2. Next, measure the depth and width of the inside of the drawer. Then, use these measurements to cut the large piece of plywood into a shelf using your power drill. The shelves need to be exact, otherwise they won’t fit snugly inside.
  3. Sand and paint your newly cut shelf – leaving to dry completely – before slotting into your side table.
  4. On the bottom of the drawer, pencil each corner where you want to attach the furniture legs. Drill through these points and push each of the T-nuts into place. Then, you can simply screw the furniture legs onto the drawer.
  5. Inside your drawer, mark the four points where you want to put the shelf, using a spirit level for reference. Drill a small incision into these pencilled points – but be careful only to drill halfway through the wood, otherwise your shelf supports will be unstable.
  6. Slot the shelf supports into each of the four holes. Now you can slide your shelf into place!

DIY crate storage

DIY crate storage with hanging lights

Tired of fighting the crowds in IKEA for that fetching Formica table? We’ve got you covered. With a touch of creativity and a little bit of know-how, you can transform an unassuming wooden crate into a stylish shelving unit that looks great in any room.

What you need:

  • A wooden crate
  • Sandpaper (a medium coarse paper to remove any paint or varnish and a fine paper for smoothing the surface)
  • L-brackets (you might also hear these called ‘angle brackets’)
  • Paint or wood stain
  • Screws
  • Power drill

How to create storage shelves:

1) To get started, hold your sandpaper flat and rub it over the exterior of your crate until it is smooth all over, taking special care on the corners. For best results, rub against the grain of the wood.

2) When the wood is nice and smooth you can give your crate a makeover, either with paint or a wood stain of your choice. If you like the original rustic style, skip this step but you might want to add a gloss to give it a lacquered look.

3) Now you can move on the more technical bit: the assembling. Use a power drill to screw the L-bracket to the spot on the wall where you plan to put the shelves. You also might want to use a spirit level to make sure everything is lined up correctly.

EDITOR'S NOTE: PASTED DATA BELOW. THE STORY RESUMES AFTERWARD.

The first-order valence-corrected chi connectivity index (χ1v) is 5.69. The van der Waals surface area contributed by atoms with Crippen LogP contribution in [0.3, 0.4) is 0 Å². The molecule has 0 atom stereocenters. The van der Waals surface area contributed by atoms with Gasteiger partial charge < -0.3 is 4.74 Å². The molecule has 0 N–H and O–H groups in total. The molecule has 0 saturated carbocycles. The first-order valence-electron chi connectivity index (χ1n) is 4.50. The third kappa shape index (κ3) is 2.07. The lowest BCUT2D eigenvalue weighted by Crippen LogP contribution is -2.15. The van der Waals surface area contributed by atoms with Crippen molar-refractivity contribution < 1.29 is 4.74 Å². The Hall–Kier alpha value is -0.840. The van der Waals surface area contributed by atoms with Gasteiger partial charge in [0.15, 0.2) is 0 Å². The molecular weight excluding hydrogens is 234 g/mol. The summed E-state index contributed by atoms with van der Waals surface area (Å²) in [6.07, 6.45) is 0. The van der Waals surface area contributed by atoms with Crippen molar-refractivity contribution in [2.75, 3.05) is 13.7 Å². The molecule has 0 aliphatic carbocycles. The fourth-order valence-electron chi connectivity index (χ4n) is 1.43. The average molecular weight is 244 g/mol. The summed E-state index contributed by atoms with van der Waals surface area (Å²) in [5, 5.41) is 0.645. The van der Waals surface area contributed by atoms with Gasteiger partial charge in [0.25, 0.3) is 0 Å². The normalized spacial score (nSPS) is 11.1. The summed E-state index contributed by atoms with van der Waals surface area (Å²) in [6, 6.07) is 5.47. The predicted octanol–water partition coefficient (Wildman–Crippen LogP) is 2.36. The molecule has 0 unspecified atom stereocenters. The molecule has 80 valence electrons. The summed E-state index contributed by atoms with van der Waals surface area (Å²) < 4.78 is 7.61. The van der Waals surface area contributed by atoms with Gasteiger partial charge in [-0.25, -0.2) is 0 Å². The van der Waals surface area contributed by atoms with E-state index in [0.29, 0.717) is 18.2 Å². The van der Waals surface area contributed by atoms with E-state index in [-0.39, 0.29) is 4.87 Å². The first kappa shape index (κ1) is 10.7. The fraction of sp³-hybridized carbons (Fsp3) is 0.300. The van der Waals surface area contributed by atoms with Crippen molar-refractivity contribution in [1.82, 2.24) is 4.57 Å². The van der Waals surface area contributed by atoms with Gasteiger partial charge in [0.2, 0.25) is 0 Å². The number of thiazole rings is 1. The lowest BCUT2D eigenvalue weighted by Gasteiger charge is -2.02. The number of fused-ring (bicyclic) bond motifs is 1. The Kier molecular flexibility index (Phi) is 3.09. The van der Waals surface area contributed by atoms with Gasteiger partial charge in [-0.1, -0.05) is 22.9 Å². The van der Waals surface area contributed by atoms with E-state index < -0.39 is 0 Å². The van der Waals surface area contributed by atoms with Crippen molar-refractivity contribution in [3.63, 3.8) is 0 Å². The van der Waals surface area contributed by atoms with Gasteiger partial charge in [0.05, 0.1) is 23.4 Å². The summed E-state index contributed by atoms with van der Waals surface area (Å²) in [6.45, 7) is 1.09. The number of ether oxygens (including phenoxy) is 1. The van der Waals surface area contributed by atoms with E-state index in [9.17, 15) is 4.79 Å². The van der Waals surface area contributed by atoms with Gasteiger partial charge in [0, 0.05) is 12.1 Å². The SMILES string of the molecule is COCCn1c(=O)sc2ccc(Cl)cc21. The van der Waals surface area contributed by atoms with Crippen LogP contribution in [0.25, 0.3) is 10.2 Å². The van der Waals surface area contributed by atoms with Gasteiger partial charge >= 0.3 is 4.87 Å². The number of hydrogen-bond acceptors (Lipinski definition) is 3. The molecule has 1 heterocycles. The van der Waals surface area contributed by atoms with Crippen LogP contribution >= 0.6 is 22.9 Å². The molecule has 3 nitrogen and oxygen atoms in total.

4) Then, attach the bottom of the crate to the L-bracket. Hey presto, you have a brand-new set of shelves!

Upcycled TV unit

Upcycled TV Cabinet In Modern Home (1)

After years of faithful service, your TV unit might have lost some of the shine that initially caught your eye. However, that doesn’t mean you need to flick through the Argos catalogue for a new one – you can give your TV unit a new lease of life with just a few simple steps.

What you need:

  • TV unit
  • Screwdriver
  • Sandpaper/primer
  • Tin of paint
  • Paintbrush
  • Varnish

How to do it:

  1. To begin, remove any drawers or doors attached to the TV unit, using a screwdriver for the fiddly bits. This helps you to clearly see which components need replacing or upcycling.
  2. The next step is to prepare your TV unit for its glow up. This means sanding down the structure if it’s wood or layering it with primer if it’s metal. Give the same treatment to removed components as well.
  3. Grab your brush and don your overalls because it’s time to paint. Three coats should do the trick, taking care to keep your strokes even. Or, if you’re happy with your current colour scheme, you can treat your wooden TV unit with a coat of varnish for that brand-new shine.
  4. Reattach the drawers and doors that you previously removed and, just like that, you have a striking new centrepiece for your living room.

At Plumbs, we are huge advocates of the upcycling movement. Our reupholstery service gives old furniture a new lease of life, removing the need to buy a whole new sofa suite. For more information about how Plumbs can upcycle your furniture, visit our website.

Sally is the Digital Marketing Manager at Plumbs. Prior to Plumbs, she ran the digital marketing strategy for Johnson’s Cleaners UK. Her interests include home interiors and upcycling, and her favourite show to watch after work is Homes Under the Hammer. Some of the topics she covers on the Plumbs blog include sofa reupholstery and furniture protection.